Firstly we can study of the evolution in answering of the panel members of the pilot on various topics such as political attitudes, leisure activities and cultural practices, report of socio-demographic characteristics and digital practices. In particular, we will study political attitudes batteries with randomly ordered items at several waves. We will also focus on the internet usage questions since one of the specific aspects of ELIPSS is to provide panel members with a touchscreen tablet connected to the internet. Exploratory results show that non-users of the internet at the entry in the panel became regular users one year after.

Secondly, we will be able to compare the pilot sample attitudes and behaviours, which are experienced respondents, with the newly recruited members of the panel. Several waves of the survey on political attitudes and the core survey of ELIPSS are administered at the same time to the two samples in 2016 as well as in early 2017.

This paper will address the issue of panel conditioning based on empirical evidences from longitudinal self-administered surveys conducted during four years.


2. Panel conditioning in attitudinal and knowledge questions: Results of an experiment
Dr Bella Struminskaya (Utrecht University)
Dr Jette Schröder (GESIS - Leibniz Institute for the Social Sciences)
Dr Henning Silber (GESIS - Leibniz Institute for the Social Sciences)
Professor Michael Bosnjak (GESIS - Leibniz Institute for the Social Sciences)

If answers of panel respondents change due to the repeated measurements (i.e., panel conditioning), it can bias survey estimates and introduce bias to models based on the collected data. Studies to date provide, however, inconsistent empirical evidence on the presence and magnitude of panel conditioning. One reason is that related studies are often a by-product of surveys which are not designed with a focus on panel conditioning. In attitudinal and knowledge questions, panel conditioning manifests itself by respondents becoming more opinionated and their opinions becoming more stable over time. However, these findings rely on studies with nonexperimental designs and questionnaire learning effects of panel conditioning may be confounded with other factors. In order to gain insight into the presence and the magnitude of panel conditioning effects, we conducted a randomized experiment in an online access panel in Germany (N=1100). Four experimental groups varied in their exposure to the target questions over four waves. We compare answers to the attitudinal and knowledge questions between the groups controlling for the number of times respondent received certain questionnaire content, respondents’ characteristics that were found to influence panel conditioning (e.g., need for cognition), response behavior (e.g., satisficing), and survey evaluation items. In our presentation, additionally to providing empirical evidence on the presence and magnitude of panel conditioning effects, we develop recommendations about optimal study designs for studies on panel conditioning.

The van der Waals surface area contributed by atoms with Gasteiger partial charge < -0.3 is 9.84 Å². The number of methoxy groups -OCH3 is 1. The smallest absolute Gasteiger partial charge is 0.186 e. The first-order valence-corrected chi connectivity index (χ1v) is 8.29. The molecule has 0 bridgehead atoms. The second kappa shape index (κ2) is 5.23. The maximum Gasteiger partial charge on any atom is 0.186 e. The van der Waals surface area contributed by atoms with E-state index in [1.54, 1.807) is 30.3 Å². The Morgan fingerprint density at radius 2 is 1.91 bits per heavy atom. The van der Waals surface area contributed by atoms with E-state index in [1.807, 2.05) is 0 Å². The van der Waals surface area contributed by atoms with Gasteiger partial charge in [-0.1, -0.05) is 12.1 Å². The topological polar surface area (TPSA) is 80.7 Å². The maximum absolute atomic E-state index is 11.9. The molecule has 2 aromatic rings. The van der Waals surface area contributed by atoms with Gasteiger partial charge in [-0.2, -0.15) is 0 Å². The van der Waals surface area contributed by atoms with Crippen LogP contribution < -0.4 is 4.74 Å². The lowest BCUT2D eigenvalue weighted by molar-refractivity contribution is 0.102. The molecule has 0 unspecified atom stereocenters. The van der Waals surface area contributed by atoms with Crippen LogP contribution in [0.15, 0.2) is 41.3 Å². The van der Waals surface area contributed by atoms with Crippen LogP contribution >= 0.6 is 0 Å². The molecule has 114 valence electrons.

3. An examination of differential panel conditioning, dependent on respondent characteristics
Mr Brendan Read (University of Essex)